Teacher spotlight: Mr. Tereshko, English

Mr. Tereshko teaches 8th- and 9th-grade English at Passaic Preparatory Academy. He has been at Prep for two years. Mr. Tereshko, who is married and has one daughter, used to coach high school girls basketball and baseball. In his free time, he enjoys playing with his daughter and watching her grow. He also loves to read and had wanted to be a writer.

 

The Boulevard Online: How has it been online teaching these past months? Do you enjoy it or feel that teaching physically in-person is better?

Mr. Tereshko: Physically it is better because my students, my family, and I are safe. Physically it is worse because now I am sitting most of the day and I notice my eyes, back, and muscles hurt by 3:36. I enjoy that we are safe but I know that I am not as good of a teacher online and my students are not learning as much as if we were in-person.

 

TBO: What is something that you found difficult after school was remotely?

Mr. T: I have found it difficult to reach my struggling students. Because of confusion, apathy, or other reasons I am unaware, some students do not come to class nor participate nor hand in assignments. In person, I have always had students like that but many I could connect with and assist when I could pull them aside or smile or be tough on or just “see them.” I have not been as successful doing that virtually. 

 

TBO: What is something that students and people don’t know about you?

Mr. T: Earlier in my career, I was a head high school varsity girls basketball coach and an assistant for boys baseball.

 

Pullquote Photo

There is no better feeling than getting a thank you at the end of the year from a student I taught something to, or supported, or helped get into college.”

— Mr. Tereshko

TBO: How was your life after the pandemic?

Mr. T: I have gone out a lot less and exercised more. But I am also lonely, missing my friends.

 

TBO: Is there any show that you’ve been obsessed with?

Mr. T: I have been watching “Law & Order: SVU” much since the pandemic started and I also watch “The Mandalorian” every Friday but I have been disappointed with the plot development the last few episodes. When I was younger, I was obsessed with “Real World/Road Rules Challenge” and “Friday Night Lights.”

 

TBO: What’s something that you want to accomplish next year?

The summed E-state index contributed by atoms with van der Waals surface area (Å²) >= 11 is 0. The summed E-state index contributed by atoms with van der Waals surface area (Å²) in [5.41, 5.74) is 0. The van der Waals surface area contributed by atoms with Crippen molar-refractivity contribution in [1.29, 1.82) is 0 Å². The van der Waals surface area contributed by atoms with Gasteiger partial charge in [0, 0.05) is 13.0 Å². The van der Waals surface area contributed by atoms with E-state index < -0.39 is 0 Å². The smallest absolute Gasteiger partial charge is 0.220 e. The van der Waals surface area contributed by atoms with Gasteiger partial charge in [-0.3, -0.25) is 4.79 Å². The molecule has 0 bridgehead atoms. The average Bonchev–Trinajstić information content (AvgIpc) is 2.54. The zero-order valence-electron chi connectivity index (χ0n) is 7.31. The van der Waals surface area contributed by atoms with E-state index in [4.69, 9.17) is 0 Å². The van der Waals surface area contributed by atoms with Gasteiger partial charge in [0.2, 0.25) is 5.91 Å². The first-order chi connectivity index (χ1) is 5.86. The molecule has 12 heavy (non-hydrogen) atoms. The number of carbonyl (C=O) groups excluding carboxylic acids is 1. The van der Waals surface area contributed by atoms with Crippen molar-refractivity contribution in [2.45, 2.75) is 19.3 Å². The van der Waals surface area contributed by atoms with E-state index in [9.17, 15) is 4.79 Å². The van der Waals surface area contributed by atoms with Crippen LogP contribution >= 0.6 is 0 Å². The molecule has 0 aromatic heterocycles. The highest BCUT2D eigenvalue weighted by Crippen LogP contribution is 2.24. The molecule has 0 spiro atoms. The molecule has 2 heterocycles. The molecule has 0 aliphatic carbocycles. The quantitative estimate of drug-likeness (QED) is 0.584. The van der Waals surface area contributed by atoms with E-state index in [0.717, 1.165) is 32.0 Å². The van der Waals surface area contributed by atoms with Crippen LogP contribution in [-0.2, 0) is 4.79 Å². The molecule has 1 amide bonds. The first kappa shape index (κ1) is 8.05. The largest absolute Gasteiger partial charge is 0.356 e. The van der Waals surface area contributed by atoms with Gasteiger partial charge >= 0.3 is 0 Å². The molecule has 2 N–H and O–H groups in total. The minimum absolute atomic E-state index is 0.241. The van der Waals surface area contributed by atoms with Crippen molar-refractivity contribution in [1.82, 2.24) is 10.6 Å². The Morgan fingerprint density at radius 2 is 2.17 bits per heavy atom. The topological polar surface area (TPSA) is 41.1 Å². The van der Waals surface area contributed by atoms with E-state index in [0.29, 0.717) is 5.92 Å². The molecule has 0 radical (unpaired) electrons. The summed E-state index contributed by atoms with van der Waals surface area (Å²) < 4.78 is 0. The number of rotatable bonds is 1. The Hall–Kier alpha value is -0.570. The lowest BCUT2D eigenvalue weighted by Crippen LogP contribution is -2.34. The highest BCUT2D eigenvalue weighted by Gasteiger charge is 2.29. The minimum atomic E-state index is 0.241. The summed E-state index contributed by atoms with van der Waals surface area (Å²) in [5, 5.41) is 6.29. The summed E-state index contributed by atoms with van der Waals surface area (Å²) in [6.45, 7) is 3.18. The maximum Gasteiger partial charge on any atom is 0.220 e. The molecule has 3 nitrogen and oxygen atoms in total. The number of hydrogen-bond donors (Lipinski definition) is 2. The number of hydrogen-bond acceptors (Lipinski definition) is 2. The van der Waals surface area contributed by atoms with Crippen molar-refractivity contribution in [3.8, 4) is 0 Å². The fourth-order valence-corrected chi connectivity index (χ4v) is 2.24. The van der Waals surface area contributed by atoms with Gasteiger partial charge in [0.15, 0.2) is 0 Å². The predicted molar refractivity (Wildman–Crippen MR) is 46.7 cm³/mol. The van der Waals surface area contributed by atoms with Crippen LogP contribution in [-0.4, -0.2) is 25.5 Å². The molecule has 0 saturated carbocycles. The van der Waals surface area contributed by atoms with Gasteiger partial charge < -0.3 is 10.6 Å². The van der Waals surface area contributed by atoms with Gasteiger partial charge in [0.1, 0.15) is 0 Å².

Mr. T: I want to help my daughter roll over, crawl, speak, and walk next year! 

 

TBO: Where is somewhere that you want to travel?

Mr. T: I checked off one of my two “bucket list” vacation destinations last summer when I honeymooned in Greece. I would also like to cage dive with great white sharks in South Africa or Australia one day.

 

TBO: When did you feel that teaching was the best path for you?

Mr. T: I knew I wanted to be a teacher for sure when I started actually doing it as a student-teacher in college when I was 20. I knew I wanted a career in English when I was 15 but actually went to college hoping to be an author. I had always loved education and had considered teaching, but my mother convinced me to get a teaching certificate “just in case” I wasn’t the next John Steinbeck. I fell in love the first day I was in front of the classroom. 

 

TBO: What is something fun that you’ll do during the Christmas season?

Mr. T: I am excited to spend my first Christmas with my three-month-old daughter. She won’t understand or remember, but I know it will be a precious memory for my family and me. 

 

TBO: What has been the best part of teaching? And the worst part of teaching?

Mr. T: There is no better feeling than getting a thank you at the end of the year from a student I taught something to, or supported, or helped get into college. Whether I get a note or a handshake or not, I know that I’m doing good things for my students and I love having a career where I can help so many studying a subject I love. The worst part is when students have tragedy in their lives. 

 

Thank you, Mr. Tereshko!